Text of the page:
Tag Archives: fresh

I’m bringing salad back (Part 2 of 52)

Standard

Raw kale is a current darling of the food scene, and kale salads have appeared on hip restaurant menus across the country. Why? Well, it’s good for you. It’s also fairly inexpensive and counter-intuitive. Hey, who doesn’t love a counter-intuitive vegetable?

Here’s the problem. It’s still kale. No matter how freshly-picked those leaves are, they are still tough and still a little bitter. One solution the food hipsters have identified is to massage your kale. Now, while I love my veggies, that’s a lot of affection just to get a salad on the table.

Here’s my solution: make a fresh, bright vinaigrette with just a pinch of sugar to offset the bitterness. Chop the kale thin –  chiffonade – and let it rest for 5 minutes after you dress it to wilt the greens slightly. That’s a salad you can love.

*As some of my demo audience noted last Saturday, this vinaigrette was closely inspired by a recent tropical cucumber salad. The good news? That bottle of tropical spice vinegar can do double duty!

Kale With Tropical Cucumber Vinaigrette

This vinaigrette would also be great over a piece of grilled fish like tilapia or over mesclun greens.

Ingredients:

  • 1 clove garlic
  • 1/3 cup Tropical Spice Vinegar*
  • 1/2 cup seeded, minced cucumber
  • 1 tbs cilantro, finely chopped
  • 1 tbs mint, finely chopped
  • 2/3 cup Lime Oil*
  • Sugar
  • 1/2 pound kale, ribbed and thinly sliced
*No lime oil tropical spice vinegar? You can order them online from DC’s Sapore or sub a good quality white vinegar and olive oil with 1/4 tsp lime zest and a splash of tabasco for heat.

Directions:

  • Mash garlic into a paste with 1/2 tsp coarse sea salt using the back of your knife or a mortar and pestle.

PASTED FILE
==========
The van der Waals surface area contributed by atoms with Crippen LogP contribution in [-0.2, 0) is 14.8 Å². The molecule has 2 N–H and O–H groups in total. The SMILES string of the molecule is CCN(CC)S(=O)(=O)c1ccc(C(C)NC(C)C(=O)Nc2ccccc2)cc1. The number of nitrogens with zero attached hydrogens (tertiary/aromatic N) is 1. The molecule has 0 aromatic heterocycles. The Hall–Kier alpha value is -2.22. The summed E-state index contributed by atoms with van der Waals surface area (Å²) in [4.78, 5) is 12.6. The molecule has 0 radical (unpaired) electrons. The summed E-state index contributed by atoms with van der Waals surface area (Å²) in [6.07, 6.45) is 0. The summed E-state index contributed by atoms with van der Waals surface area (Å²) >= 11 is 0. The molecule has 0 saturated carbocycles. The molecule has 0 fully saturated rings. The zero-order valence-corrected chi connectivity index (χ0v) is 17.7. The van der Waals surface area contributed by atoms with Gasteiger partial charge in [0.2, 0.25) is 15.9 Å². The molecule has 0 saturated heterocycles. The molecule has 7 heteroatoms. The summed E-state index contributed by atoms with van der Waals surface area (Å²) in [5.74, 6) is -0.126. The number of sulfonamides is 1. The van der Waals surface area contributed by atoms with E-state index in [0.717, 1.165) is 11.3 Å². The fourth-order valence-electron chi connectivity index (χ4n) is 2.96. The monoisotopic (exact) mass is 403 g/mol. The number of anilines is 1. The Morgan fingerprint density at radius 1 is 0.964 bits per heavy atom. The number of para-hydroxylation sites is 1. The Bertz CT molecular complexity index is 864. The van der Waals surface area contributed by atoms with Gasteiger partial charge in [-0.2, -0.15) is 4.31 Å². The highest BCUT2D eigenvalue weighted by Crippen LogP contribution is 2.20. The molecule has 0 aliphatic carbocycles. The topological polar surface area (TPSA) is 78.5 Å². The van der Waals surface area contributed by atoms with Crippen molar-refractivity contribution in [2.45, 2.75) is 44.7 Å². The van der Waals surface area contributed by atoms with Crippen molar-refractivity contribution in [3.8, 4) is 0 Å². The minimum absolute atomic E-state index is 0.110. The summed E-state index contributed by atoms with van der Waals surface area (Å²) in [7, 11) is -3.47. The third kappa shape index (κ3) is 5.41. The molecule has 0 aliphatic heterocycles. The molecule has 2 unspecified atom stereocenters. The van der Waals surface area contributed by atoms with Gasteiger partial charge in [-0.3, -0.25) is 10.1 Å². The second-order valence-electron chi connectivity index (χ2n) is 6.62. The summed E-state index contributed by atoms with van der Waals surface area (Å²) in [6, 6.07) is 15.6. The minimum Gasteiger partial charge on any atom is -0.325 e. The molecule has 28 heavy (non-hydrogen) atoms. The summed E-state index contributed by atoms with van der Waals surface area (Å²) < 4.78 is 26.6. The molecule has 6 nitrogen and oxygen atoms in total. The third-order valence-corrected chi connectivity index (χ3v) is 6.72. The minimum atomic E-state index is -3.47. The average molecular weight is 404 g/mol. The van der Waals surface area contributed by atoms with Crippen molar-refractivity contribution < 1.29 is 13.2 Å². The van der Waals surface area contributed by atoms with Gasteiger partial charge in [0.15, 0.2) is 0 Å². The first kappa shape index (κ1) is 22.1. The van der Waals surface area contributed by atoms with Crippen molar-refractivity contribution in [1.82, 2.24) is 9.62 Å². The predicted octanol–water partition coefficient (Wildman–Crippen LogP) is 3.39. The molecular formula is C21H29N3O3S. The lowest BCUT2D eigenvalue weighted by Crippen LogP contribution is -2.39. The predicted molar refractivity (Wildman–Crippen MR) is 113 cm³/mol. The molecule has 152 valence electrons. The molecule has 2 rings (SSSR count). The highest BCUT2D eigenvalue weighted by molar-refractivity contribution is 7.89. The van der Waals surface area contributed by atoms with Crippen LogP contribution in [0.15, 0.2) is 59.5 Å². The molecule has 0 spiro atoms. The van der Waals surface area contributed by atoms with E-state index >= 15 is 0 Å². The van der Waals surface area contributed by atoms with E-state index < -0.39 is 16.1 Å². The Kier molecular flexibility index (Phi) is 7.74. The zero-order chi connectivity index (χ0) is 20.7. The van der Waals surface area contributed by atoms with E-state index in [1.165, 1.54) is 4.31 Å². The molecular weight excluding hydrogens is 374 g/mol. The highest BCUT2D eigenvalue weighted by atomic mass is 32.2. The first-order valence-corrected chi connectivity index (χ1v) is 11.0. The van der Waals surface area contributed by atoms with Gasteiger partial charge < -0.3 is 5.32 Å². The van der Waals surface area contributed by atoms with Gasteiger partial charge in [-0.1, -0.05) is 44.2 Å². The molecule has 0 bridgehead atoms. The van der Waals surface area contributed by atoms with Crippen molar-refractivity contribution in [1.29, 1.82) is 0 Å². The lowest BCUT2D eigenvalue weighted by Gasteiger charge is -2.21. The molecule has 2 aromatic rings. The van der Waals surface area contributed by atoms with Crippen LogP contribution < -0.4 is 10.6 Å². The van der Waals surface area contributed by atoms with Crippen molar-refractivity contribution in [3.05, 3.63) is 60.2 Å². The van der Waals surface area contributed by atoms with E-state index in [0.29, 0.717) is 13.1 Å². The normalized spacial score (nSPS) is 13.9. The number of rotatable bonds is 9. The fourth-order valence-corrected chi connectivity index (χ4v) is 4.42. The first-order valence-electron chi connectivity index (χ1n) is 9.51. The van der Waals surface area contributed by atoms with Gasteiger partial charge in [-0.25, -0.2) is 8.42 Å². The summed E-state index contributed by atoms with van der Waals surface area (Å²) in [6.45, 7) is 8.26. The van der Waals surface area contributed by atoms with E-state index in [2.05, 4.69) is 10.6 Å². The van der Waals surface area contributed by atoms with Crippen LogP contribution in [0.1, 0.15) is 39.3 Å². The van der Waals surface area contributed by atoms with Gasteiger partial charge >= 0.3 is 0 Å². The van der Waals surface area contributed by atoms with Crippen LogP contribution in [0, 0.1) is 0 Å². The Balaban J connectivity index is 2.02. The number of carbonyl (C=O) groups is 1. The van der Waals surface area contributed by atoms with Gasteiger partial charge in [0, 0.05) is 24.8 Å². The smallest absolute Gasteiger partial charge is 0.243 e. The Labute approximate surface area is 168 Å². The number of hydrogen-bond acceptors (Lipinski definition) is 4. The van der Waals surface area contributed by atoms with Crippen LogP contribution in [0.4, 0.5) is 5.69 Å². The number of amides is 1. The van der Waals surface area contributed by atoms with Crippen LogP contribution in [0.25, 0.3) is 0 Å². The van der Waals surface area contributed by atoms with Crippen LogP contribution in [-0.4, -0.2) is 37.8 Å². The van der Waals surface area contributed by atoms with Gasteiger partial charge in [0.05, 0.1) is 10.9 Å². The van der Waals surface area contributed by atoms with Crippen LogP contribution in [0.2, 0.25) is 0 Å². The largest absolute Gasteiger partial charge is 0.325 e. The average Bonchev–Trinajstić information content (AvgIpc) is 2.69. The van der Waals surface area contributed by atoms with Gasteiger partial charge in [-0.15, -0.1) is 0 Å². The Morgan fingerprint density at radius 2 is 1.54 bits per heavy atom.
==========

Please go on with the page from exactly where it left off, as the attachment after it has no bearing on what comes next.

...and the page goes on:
• Whisk together garlic paste, vinegar, cucumber and herbs. Let dressing rest for at least 5 minutes for cucumbers to soften and flavors to blend.
  • Whisk in olive oil. Season to taste with sugar, salt and pepper. Correct vinegar and oil balance with kale.
  • Dress kale and let rest for 5 minutes to soften.
Advertisements

Eating salad should be a “want to,” not a “have to.” (Part 1 of 52)

Standard

Remember that point when salad became something you had to choke down with dinner each night because it was good for you? That was when you fell in love with salad dressings: Ranch, Thousand Island and Italian started a habit that lead to more sophisticated dressings like jars of Marie’s Blue Cheese, Judie’s Poppyseed Dressing (and popovers!) and Newman’s Own Balsamic Vinaigrette.

These dressings were all good, but it was like doctors treating the symptom while missing the disease. We were covering up for the increasingly tasteless vegetables we were bringing home from the grocery store. No more. Welcome to 52 weeks of holistic healing for your daily meal.

In my entry for a simple vinaigrette, I mention that it is the most asked for recipe I serve in my home, and the variations are without end. Starting this week I am going to blog 52 weeks of recipes that will take the salad from a must eat back to the vaunted want-to-eat status it deserves.

This is the last time you go to the grocery store, pick up a bag of tasteless Romaine hearts and slather them in thick Ranch or Blue Cheese to stop the pain. Today we start with fresh ingredients, make our own dressings and dress our ingredients lightly. Your perfectly dressed salad should glisten lightly with dressing. When you are done serving there should be almost no dressing in the bottom of the bowl.